Conclusions:As an addition to the two cases of adult SMARCB1-deficient tumors recently described, we present a further adult case with a similar immunohistochemical profile but with an apparent intra-axial origin, questioning the necessary meningeal origin of this type of tumor. The prognosis of this adult INI1/SMARCB1-deficient tumor is to be determined, but may be better than the pediatric atypical/teratoid tumor (AT/RT).
Keywords: Atypical teratoid/rhabdoid tumor, CD34, INI1, malignant rhabdoid tumor, SMARCB1
Atypical teratoid/rhabdoid tumour (AT/RT) is a malignant CNS embryonal tumour composed of poorly differentiated cells with immunohistochemically polyphenotypical differentiation along neuroectodermal, epithelial, and mesenchymal lines frequently containing rhabdoid cells.[
Recently, Dadone et al. described two adult cases of SMARCB1 (also known as INI1, hSNF5, and BAF47)-deficient tumor.[
A 22-year-old woman with no significant medical background presented with approximately one year history of focal sensorimotor right upper limb seizures, characterised by occasional twitching and pins and needles in the right hand and forearm. Over the previous two months she also developed a slowly progressive weakness in her right hand. Seizure activity was well controlled on monotherapy with levetiracetam. An MRI of the brain demonstrated an avidly enhancing lesion centered in the left perirolandic region (involving precentral and postcentral gyri) measuring 38 × 43 × 39 mm [Figure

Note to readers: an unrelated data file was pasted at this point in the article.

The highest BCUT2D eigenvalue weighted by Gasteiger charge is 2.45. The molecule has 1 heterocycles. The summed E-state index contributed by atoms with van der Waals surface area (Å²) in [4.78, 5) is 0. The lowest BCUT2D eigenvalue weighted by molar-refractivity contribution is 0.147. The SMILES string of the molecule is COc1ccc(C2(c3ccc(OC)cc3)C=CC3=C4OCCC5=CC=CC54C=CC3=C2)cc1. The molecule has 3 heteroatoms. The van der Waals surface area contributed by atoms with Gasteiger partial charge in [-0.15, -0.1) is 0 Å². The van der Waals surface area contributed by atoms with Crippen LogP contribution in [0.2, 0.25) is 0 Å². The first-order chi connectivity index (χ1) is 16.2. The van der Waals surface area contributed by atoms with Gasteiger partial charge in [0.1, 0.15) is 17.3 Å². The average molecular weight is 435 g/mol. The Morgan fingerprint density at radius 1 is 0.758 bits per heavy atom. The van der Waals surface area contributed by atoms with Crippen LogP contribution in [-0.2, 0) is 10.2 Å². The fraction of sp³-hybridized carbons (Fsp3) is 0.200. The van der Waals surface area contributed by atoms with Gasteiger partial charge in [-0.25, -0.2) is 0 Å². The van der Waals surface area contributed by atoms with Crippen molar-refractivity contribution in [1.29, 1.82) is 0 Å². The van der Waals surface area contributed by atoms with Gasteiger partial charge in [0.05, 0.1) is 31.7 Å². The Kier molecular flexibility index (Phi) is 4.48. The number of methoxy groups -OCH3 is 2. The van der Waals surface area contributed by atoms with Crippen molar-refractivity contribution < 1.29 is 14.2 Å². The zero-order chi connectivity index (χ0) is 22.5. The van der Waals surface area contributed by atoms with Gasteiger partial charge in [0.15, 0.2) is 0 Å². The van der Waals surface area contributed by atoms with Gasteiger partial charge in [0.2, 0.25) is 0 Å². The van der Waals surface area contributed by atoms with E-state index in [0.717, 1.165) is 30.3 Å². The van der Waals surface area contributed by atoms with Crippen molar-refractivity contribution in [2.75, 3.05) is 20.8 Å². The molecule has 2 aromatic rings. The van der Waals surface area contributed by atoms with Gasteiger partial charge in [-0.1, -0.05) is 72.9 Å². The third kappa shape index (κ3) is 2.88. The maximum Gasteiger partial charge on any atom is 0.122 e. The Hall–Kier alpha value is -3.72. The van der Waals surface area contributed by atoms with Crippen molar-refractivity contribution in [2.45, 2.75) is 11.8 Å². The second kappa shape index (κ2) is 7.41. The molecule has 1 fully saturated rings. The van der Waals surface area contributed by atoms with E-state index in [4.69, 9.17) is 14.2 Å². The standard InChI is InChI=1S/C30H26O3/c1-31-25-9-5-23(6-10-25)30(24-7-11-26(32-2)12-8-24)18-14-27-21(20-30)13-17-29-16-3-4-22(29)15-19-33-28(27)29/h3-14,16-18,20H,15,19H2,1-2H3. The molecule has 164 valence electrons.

Pre-operative MRI (a, b) T1-weighted post gadolinium images show an avidly enhancing mass with well-defined, lobulated borders in the left frontoparietal region. Preoperative transcranial magnetic stimulation (c) and intraoperative motor mapping and monitoring (d) demonstrate that the primary motor cortex was located in front of the tumor, confirming the location of the tumor within the central sulcus. Post-operative MRI axial T1-weighted pre gadolinium (e) and post gadolinium (f) show a small volume of hemorrhage in the surgical bed but no residual tumor
The toluidine blue stained intraoperative smear preparation confirmed neoplastic tissue with a loose matrix and monomorphic tumor cells together with associated mast cells but no definite diagnosis could be given [
Toluidine blue stained smear preparation (a) shows spindle shaped, monomorphic neoplastic cells with prominent nucleoli in a loose matrix and mast cells. Epithelioid and spindle-shaped cells arranged in mucoid/myxoid background with hyalinised elements (b, c). The cytoplasm is frequently vacuolated and a mitotic figure is noted (c). Eosinophilic cytoplasmic inclusions in keeping with rhabdoid cells (d). Strong, diffuse immunoreactivity with CD34 (e). Loss of expression in the tumor cells by INI1, while the nuclear staining is preserved in the endothelial cells (f)